Shannon: 'Hard Times' to 'Canes Coach

By STEVEN WINE
The Associated Press
Saturday, December 9, 2006; 3:09 PM

CORAL GABLES, Fla. -- Once surrounded by bad examples and now surrounded by cameras and microphones, new Miami Hurricanes coach Randy Shannon politely declines to talk about the worst trouble he ever got into.

"Oh, I can't say that," he says. "I was in elementary school or junior high. It's my secret."

Shannon overcame the trials of youth to play linebacker for the 1987 national champion Miami Hurricanes. He started as a rookie 11th-round draft pick for the Dallas Cowboys, became a respected college assistant and was promoted this week to the job of head coach for his alma mater.

But it wasn't easy.

Shannon was 3 when the drug-infested Miami neighborhood of Liberty City, where he grew up, claimed his father in a murder. Two brothers and a sister died of AIDS. Another brother spent time in prison and stole Shannon's identity.

"Hard times," says the 40-year-old Shannon.

He became a father at 16. Six years later, he became the first member of his family to earn a college degree. Now he's the Hurricanes' first black head football coach, and only the sixth among the 119 coaches now in Division I-A.

Discussing his new job, the soft-spoken Shannon is chattier than usual and brimming with confidence. But when asked about celebrating, he talks of catching up on his sleep.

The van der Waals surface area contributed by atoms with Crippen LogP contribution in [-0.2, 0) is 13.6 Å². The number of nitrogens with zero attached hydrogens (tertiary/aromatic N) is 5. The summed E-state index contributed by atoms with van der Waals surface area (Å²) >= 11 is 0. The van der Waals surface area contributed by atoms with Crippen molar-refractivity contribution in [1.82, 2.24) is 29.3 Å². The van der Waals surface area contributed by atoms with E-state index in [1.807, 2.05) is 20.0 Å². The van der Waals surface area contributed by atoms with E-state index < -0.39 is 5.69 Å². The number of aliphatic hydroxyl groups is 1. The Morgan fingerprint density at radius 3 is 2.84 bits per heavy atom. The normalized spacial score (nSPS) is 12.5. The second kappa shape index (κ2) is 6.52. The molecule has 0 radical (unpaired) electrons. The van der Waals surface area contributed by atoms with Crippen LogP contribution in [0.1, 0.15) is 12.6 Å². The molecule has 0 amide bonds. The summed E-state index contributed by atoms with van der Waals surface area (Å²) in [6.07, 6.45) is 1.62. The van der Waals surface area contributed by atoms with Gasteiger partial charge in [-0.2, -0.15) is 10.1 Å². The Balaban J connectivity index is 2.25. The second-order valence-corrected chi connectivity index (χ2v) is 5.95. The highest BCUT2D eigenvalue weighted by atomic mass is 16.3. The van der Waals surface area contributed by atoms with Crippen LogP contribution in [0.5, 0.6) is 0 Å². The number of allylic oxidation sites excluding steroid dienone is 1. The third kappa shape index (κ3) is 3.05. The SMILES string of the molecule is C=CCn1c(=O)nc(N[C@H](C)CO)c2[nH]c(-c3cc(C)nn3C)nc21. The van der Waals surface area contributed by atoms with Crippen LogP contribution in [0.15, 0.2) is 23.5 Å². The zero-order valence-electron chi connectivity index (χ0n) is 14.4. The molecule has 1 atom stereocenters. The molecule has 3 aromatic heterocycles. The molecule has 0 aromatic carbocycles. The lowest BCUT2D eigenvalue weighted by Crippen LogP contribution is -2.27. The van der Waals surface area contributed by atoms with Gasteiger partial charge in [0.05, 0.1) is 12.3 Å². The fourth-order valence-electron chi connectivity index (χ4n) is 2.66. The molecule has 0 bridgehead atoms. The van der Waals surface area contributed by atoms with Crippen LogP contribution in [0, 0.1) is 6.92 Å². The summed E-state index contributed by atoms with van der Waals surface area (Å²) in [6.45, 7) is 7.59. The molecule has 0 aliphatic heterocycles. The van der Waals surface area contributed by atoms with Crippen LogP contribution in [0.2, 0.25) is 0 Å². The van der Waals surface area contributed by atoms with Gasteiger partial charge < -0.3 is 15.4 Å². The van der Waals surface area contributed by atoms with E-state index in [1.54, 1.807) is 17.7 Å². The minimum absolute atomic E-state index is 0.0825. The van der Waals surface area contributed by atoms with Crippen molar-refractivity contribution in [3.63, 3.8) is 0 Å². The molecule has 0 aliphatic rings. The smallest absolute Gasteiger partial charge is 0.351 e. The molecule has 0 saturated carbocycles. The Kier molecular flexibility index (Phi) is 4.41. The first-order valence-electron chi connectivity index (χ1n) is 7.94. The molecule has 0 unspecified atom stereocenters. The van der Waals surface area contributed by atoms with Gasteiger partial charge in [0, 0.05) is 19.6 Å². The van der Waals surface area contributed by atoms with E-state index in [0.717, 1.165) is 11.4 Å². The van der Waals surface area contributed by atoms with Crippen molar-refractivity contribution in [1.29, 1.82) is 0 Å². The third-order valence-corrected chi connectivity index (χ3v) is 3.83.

"I'm even keel," he says. "That's the way I deal with things, because I've been through a lot growing up, so I just take things as they come. I never try to get too emotional or excited by certain things, because you can set yourself up for a letdown."

Shannon came to the Hurricanes as a freshman in 1985 and has been a fixture with the program for much of the past two decades as a player or assistant coach. Divorced, he's the father of four, including a daughter who served in the Navy in Iraq and a son who plays center at Florida International.

Shannon seldom speaks of his personal trials, but those aware of them admire the new head coach even more for what he has achieved.

"He's a phenomenal individual when you consider what he has overcome," athletic director Paul Dee says. "It says everything about the kind of person he is."


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